In particular, shipments to Taiwan, Hong Kong and Malaysia have surged partly due to Hallyu, or the Korean cultural wave, prompted by Daejanggeum, a Korean TV drama aired in those countries. In the January-October period, exports to Taiwan totaled 561 tons, up 72 percent from a year before. Hong Kong and Malaysia saw their imports increase by 15 and 150 percent respectively.

Besides, prospects for suspended kimchi shipments to Japan to resume were bright as the Japanese authorities were about to end their investigation into the Korean products soon. About 93 percent of Korea's total exports of 34,827 tons last year went to Japan.

Dynamic korea said...

Korea.net korean kimchi
Contrary to a cool reception at home in the wake of a recent ruckus of its tarnished image, kimchi is gaining popularity with Americans and other places abroad following a spate of news reports to the effect that the traditional Korean dish has an inherent preventative effect on bird flu, the fear of which is now gripping the world.

It was last March that kimchi's curative effect on avian influenza began to be known well outside of the country, when the British public broadcaster BBC aired the results of a research team led by Seoul National University professor Kang Sa-wook.

Quoting the team's test results, BBC said of the 13 chickens stricken with the influenza, 11 had shown telling curative effects after being administered kimchi extracts.

Back in 2003, when the severe acute respiratory syndrome (SARS) broke out in Asia, there was a ‘kimchi rage' in China and Southeast Asia on the strength of reports that the Korea-originated pickle was working in heading off the epidemic.

In recent weeks, the American media were into handling kimchi's efficacy in treating avian flu.

The ABC network, South Carolina's largest state newspaper, the Murtle Beach Sun News, Centre Daily Times of Pennsylvania, and some 100 media outlets across the United States reported kimchi's curative effects on the epidemic.

The ABC reported on Tuesday that with the interest in kimchi growing in America, sauerkraut, the U.S. version of kimchi, is also enjoying a boom. Sauerkraut, a pickle of German origin made from shredded cabbage fermented in brine, is normally inserted into hot dogs or sandwiches.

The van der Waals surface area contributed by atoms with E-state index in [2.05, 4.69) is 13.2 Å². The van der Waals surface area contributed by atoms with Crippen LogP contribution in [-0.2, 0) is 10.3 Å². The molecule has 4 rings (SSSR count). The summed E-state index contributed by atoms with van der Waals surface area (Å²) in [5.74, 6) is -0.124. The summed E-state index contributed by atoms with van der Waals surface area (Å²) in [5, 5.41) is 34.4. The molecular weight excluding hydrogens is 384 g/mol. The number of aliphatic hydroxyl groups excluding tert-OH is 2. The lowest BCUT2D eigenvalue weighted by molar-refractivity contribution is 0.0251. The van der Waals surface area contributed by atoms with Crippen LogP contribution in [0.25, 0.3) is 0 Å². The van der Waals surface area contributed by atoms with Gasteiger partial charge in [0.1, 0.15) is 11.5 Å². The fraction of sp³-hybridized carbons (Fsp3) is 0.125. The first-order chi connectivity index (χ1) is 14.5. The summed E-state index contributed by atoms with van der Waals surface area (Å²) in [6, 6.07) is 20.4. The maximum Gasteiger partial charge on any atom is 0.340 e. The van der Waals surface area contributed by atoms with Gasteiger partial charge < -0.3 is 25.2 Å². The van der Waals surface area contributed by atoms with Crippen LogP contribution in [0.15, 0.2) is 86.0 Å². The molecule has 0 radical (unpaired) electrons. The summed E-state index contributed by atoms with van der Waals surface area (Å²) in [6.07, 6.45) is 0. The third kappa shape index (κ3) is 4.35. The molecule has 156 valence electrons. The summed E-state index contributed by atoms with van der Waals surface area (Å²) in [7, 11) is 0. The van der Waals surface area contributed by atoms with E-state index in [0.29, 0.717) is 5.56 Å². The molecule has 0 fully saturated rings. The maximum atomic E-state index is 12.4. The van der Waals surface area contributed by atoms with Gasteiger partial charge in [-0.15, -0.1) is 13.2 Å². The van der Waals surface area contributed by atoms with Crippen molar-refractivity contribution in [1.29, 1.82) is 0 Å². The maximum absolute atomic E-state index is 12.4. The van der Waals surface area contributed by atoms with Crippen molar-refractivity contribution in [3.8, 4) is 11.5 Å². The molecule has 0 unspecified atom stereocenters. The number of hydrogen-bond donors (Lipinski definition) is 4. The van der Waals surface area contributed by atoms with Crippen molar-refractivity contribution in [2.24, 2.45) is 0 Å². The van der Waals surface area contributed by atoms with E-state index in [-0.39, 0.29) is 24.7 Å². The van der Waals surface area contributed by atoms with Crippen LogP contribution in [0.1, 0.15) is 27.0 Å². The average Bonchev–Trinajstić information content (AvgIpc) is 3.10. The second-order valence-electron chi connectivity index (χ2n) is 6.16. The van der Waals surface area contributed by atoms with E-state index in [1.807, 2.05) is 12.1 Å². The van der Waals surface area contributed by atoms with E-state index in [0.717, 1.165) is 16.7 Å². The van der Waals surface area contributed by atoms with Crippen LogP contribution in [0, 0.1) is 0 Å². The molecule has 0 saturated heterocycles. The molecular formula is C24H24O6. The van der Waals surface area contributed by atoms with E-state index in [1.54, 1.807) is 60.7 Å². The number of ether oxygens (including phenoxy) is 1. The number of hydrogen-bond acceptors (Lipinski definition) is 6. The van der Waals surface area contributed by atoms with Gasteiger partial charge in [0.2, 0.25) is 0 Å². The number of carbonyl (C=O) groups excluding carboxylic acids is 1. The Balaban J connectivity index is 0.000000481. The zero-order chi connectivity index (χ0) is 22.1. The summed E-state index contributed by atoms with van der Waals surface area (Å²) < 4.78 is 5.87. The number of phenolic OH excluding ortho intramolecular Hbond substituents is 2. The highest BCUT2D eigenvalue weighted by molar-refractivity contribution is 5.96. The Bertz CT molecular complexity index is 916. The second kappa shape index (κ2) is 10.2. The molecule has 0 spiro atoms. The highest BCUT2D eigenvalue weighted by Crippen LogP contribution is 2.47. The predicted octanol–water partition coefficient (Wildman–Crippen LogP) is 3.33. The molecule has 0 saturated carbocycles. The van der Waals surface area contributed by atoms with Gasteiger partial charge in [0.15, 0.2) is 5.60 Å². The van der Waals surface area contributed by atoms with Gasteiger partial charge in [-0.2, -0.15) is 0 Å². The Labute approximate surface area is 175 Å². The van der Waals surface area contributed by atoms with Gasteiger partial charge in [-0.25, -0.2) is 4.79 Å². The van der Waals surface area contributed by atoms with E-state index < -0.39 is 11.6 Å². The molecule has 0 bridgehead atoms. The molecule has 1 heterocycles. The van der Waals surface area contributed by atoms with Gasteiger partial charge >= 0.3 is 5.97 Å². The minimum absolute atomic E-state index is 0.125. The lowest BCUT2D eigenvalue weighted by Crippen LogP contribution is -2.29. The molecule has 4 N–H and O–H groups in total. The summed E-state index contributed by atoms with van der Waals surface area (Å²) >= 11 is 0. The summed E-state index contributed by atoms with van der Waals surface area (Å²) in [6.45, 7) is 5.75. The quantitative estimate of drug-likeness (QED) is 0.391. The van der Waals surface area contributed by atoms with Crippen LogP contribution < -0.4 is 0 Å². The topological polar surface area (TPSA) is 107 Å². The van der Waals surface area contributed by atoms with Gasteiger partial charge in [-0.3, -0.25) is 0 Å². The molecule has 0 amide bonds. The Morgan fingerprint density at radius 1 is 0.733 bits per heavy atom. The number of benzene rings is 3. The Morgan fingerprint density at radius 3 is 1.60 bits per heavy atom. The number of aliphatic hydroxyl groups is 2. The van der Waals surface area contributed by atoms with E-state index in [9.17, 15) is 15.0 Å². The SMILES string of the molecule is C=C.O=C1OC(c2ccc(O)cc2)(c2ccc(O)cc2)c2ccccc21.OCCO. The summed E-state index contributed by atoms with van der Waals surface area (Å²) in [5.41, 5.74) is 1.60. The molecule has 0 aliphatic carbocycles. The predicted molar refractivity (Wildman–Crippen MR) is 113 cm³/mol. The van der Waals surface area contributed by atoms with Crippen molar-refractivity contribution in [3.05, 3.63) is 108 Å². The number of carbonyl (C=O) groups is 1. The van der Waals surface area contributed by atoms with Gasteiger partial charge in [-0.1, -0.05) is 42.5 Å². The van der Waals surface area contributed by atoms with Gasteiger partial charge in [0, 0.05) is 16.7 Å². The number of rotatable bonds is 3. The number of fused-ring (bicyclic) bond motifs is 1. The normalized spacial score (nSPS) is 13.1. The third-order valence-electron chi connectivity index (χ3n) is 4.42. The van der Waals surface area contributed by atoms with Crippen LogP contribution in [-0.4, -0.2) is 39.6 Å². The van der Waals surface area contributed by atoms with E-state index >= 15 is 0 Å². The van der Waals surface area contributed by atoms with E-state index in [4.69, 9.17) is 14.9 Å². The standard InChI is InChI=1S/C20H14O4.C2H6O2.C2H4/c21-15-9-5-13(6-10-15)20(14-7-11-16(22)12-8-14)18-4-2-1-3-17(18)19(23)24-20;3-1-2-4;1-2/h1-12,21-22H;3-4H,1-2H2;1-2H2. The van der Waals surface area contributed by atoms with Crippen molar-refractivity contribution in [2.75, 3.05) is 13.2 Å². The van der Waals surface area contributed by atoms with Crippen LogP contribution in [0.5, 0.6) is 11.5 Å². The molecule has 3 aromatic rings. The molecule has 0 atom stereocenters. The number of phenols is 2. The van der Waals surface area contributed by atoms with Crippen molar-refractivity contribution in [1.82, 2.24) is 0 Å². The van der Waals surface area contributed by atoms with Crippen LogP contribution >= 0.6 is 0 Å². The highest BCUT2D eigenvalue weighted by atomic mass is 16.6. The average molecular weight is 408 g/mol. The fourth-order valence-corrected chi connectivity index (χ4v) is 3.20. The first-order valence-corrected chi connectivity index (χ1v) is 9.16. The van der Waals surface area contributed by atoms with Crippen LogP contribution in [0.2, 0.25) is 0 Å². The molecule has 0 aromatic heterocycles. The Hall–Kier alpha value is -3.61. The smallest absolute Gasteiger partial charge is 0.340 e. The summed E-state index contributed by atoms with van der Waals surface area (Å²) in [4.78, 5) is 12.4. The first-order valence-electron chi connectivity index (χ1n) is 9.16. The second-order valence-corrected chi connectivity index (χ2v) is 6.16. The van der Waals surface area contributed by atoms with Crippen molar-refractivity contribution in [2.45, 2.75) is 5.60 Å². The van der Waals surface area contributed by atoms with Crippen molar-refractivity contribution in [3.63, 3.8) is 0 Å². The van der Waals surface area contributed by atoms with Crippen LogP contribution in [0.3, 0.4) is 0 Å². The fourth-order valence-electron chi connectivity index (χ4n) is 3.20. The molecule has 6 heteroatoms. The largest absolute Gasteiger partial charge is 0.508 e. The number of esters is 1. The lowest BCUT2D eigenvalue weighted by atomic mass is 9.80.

Journal Times, a publication from Racine, Wisconsin, reported scientists speculated that the bacteria which were detected in kimchi, help cure avian influenza, adding that the same strains were also discovered in sauerkraut.

Kim Jae-soo, the agricultural attaché to the Korean embassy in Washington, D.C., said that contrary to the perception of misgivings Koreans have at home, the American press has given an intense coverage of kimchi's curative effects on the poultry epidemic.
He noted that although the U.S. media had not paid significant attention to kimchi when it gained popularity as a curative to SARS in Southeast Asia, it is watching carefully this time around.

Meanwhile, according to the Ministry of Agriculture and Forestry and the Korea Agro-Trade Corp. on Thursday (Nov. 10), despite the recent unsavory episode involving tainted kimchi, Korea's exports of the item amounted to 26,275 tons in the first 10 months of the year, up 81 tons from a year earlier.

In particular, shipments to Taiwan, Hong Kong and Malaysia have surged partly due to Hallyu, or the Korean cultural wave, prompted by Daejanggeum, a Korean TV drama aired in those countries. In the January-October period, exports to Taiwan totaled 561 tons, up 72 percent from a year before. Hong Kong and Malaysia saw their imports increase by 15 and 150 percent respectively.

Besides, prospects for suspended kimchi shipments to Japan to resume were bright as the Japanese authorities were about to end their investigation into the Korean products soon. About 93 percent of Korea's total exports of 34,827 tons last year went to Japan.